Another Episode of “Where Do I Belong?”

I promised Kristie I was going to meet people when I moved to Virginia. To that effect, we agreed I should try Meetup.com. For those unfamiliar, groups or individuals register with the site and people have the opportunity to join the group and also see what events the group will be participating in, with a wide variety of subjects listed on the site.

My first group? Richmond Reason and Naturalism Association. Right up my alley, right? Unfortunately, I’m too poor to be a dues paying member, but I’ve gone to all the meetings I could, and that’s where I met my new friend Ross. Mission accomplished, right?

Well, I’d thought so. The members were nearly exclusively atheists or agnostic, which readers of this blog know I’m weirdly not. I actually at last said so at the last casual group breakfast on Sunday, and there was certainly no problems about it. I didn’t expect there would be, but it was good to point out, as I tended to cringe when a group member addressed someone as a “fellow atheist.” I just said what you guys already know: that I recognize my faith to be illogical, but that is personal, as it should be, and that it didn’t keep me from enjoying logic and reason. A good shoe-in for the group, right?

Well, I thought so. And let me clarify, no one was bullying me about this. As a whole, that group is full of wonderfully polite, intelligent, thoughtful people and I like it a lot. It’s not THEM doing something. But I got the invite for the next big discussion, on death. And in the description there was this:
“Of course, ‘he’s in heaven now,’ is of no comfort to a naturalist.”

…isn’t it? I probably don’t view heaven in the same way as a mainstream Christian might, but the thought of an afterlife is of an extreme comfort to me. And I sort of THOUGHT I was a naturalist. I kind of bristled a little and had to remind myself that no one was calling me out – this was a perfectly normal statement, and it was sort of true.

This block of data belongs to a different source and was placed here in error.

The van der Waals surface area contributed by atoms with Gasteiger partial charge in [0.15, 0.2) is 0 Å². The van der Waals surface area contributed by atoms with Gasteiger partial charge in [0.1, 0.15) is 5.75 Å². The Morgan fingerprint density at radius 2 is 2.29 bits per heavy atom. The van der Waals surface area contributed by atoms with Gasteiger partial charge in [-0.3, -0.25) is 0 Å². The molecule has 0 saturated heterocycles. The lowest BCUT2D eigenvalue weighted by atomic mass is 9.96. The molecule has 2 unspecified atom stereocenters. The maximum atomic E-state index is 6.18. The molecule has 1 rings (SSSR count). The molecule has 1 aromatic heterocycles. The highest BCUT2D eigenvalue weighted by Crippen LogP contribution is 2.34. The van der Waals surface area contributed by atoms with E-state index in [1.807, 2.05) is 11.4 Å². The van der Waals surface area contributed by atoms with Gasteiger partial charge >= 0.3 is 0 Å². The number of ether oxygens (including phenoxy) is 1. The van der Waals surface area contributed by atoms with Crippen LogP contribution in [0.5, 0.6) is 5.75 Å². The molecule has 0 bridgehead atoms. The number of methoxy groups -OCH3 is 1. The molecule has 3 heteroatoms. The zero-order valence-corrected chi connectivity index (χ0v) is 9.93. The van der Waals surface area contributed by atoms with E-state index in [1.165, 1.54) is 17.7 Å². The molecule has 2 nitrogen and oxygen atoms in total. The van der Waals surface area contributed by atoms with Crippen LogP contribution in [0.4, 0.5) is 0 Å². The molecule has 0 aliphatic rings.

Just….not for me.

This was just before bed. The result was that – despite being tired from work and tae kwon do (and getting punched in the ribs, but that’s another story) – I lie awake with my head on my pillow, staring up at the ceiling thinking, “Great. Now where do I fit in?”

Not that I’m going to leave the group, mind you. I just sort of regretted RSVPing to the event. I thought about changing that, though I have yet to do so. Would such a discussion serve only to upset me?

My first question was this: what is wrong with me? The immediate answer is nothing, but running down the list of misfit moments, it certainly added up. I’m not a Christian, yet I pray more now than I ever did believing in Jesus. I belong to, essentially, an atheist think tank, yet I created my own “salute” to God since crossing myself in the Catholic fashion is out. I’m 24, but I listen to Nat King Cole and I’ve never been kissed. I wear slacks on the weekends, yet I’m only working part-time and living with someone else’s parents.

So what the hell is wrong with me. Where do I fit in?

Honestly, I don’t think I fit in anyplace. I just don’t. An aspiring writer who hates other writers (I mean people claiming to such, not established authors); a theater lover who hates its snobbery; an anthropologist who’s actually just taking care of kids for a living; a moderate conservative who is apparently more liberal (at least in Virginia) than she ever knew.

Don’t get me wrong. I’m not SAD about not having my own niche. At least, not very sad. This has kind of been the story of my life. At this point, I’m pretty resigned to the idea that the only place I fit is…well, wherever I happen to be. I only truly fit with me, but to give myself credit, some people never even accomplish that.

To be positive and turn the question on its head, “What’s right with me?”

…I don’t necessarily know the answer to that question either.

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About emilydnelson

A recent graduate of Hofstra University with a B.A. in anthropology, Emily is like every other twenty-two year old on the planet - trying to figure out what the hell to do now. Follow as she struggles with writing, her social work job, and bopping from coast to coast.
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